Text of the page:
雞同鴨講──政治無處不在，包括在日常英語之中｜A Chicken Talking To A Duck By Chatterbox
No matter where you look these days, you will find politics everywhere. In Hong Kong we have the continuing oath saga still bubbling in the Legislative Council while on the other side of the world, there’s the much-talked about US elections. But mind you, if you care to look beyond it all, you will find that our daily life is intrinsically tied to politics and some of the terms and phrases used to describe politics can easily be applied to depict non-political everyday situations.
If there is a promotion in the office and there are only two potential candidates, you could say it’s a “two-horse race”, which means it’s a competition between two candidates only. Needless to say, this is often used to describe an election.
You can use “hot air” to describe someone talking nonsense, full of empty words or mere rhetoric. You most likely hear people criticise politicians and government officials of being full of hot air which means what they say is exaggerated, pretentious and not believable.
Another term that is likely to pop up in daily conversations is “politically incorrect” to describe language that will cause offence to others. For example, if someone cracks jokes that are racially insensitive or conform to outdated stereotypes, you can say they are being politically incorrect. “Politically correct” is the exact opposite and it’s often shortened to “PC”.
One very interesting phrase you can use in daily life is “get on/off your soapbox” to describe someone talking too much about a subject they feel strongly about. If they get too preachy you can tell them to “get off your soapbox”. It can be quite an effective and indirect way to tell someone to shut up.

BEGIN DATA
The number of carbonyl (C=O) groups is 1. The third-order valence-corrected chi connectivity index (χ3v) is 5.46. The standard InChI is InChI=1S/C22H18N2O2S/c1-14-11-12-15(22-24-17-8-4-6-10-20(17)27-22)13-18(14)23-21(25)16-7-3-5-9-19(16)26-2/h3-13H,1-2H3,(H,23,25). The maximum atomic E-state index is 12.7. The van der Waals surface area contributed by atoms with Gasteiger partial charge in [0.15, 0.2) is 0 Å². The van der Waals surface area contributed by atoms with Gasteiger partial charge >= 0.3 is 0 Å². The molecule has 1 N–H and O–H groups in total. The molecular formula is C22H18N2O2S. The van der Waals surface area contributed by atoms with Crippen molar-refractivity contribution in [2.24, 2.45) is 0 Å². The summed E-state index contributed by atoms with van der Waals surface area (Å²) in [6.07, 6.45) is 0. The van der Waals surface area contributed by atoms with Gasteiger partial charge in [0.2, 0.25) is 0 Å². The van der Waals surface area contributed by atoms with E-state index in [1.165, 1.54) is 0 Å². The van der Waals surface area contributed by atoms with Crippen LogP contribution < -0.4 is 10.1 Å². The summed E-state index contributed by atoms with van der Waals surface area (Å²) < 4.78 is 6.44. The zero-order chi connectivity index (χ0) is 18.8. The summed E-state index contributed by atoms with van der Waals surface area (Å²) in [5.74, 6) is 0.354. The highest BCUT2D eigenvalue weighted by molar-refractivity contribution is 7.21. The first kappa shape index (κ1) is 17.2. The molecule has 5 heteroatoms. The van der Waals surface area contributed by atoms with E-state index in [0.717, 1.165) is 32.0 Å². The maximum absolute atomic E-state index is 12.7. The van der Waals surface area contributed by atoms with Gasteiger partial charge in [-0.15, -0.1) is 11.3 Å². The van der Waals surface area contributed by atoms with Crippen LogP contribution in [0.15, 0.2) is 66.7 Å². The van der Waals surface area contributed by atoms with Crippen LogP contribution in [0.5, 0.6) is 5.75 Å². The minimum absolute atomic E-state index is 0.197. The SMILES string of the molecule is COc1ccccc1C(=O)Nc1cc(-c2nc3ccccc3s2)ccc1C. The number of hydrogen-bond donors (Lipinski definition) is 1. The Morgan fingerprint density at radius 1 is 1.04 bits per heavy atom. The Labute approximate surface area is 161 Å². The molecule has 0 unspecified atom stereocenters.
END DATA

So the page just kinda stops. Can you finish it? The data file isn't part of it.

If you feel strongly about something and don’t agree with it, you could either “throw in the towel” or “vote with your feet”. The former means giving up on something. The second phrase is even stronger which means you walk away from it. For example, you can say, “if you really hate your job so much, why don’t you just vote with your feet?”
Other interesting political phrases that you can borrow to describe daily circumstances include “absolute power corrupts absolutely” and “if you can’t stand the heat, get out of the kitchen”. The former is rather self-explanatory; the latter means if you can’t stand the pressure don’t persist with the task. This phrase certainly comes in handy in any situation in life.
Another fun term to describe people is “paper tiger” which means a person who seems to have power but is ineffectual in reality. How about “spin doctor”? It’s often used to describe a press agent or publicist whose job is to promote a favourable interpretation of events to maximise positive media coverage.
A couple more useful phrases before we go; “red tape” to describe rigid and excessive adherence to bureaucratic rules and regulations that are unnecessary. Finally, “the buck stops here” to describe someone willing to take full responsibility for mistakes made while “pass the buck” is to mean the opposite criticising someone for shirking responsibility.
It’s been a little bit heavy going talking about politics, even indirectly so let’s call it a day. See you all next week.
例如在公司內，有一個晉升機會，潛在候選人卻只有兩名員工，便可以用「two-horse race」──一場只有兩名參賽者的競爭來形容這情況。想當然，這句話在選舉期間不時出現。你也可以用「hot air」來形容某人胡說八道、說話空洞或浮誇。我們常常聽見，人們以至政評家批評政府官員「being full of hot air」，就是指他們言辭誇張、做作、不可信。
另一經常在日常生活用到的短語是「politically incorrect」，它形容會冒犯他人的言論。比方說，某人開了一個種族敏感、過時、刻板的玩笑，便可以說他們「being politically incorrect」，與之相反的，是不時被縮寫為「PC」的「politically correct」。
「Get on/off your soapbox」亦是一個在常被使用的有趣短語，它形容別人對其感興趣的話題說得太多。要是你遇到這些嘮叨不休的人，不妨叫他們「get off your soapbox」，這可以是有效而間接、叫他們閉嘴的方式呢。
另外，要是你非常不同意某事，可以在「throw in the towel」或「vote with your feet」中二擇其一。前者代表放棄某事，後者則指直接離開去表達不滿，語氣比較強烈。例句如：「If you really hate your job so much, why don’t you just vote with your feet?」
與政治有關的短語中，「absolute power corrupts absolutely」及「if you can’t stand the heat, get out of the kitchen」也是很有意思的兩句。前者意思相當明顯，後者則代表如果你不能承受壓力，倒不如放棄、別再堅持下去，這句話想必可用於生活中的不同方面。
除此之外，「paper tiger」形容某個看似強大，實際上卻軟弱無能的人。「Spin doctor」又是甚麼意思呢？它代表以為僱主促進有利形象、盡量提高媒體覆蓋率為己任的公關或評論家。
擱筆之前，再多談幾個有用的短語吧！「Red tape」形容無必要卻牢不可破的官僚制度及規則，「the buck stops here」代表某人願意為過錯負上全責。相反地，「pass the buck」則意指某人推諉責任。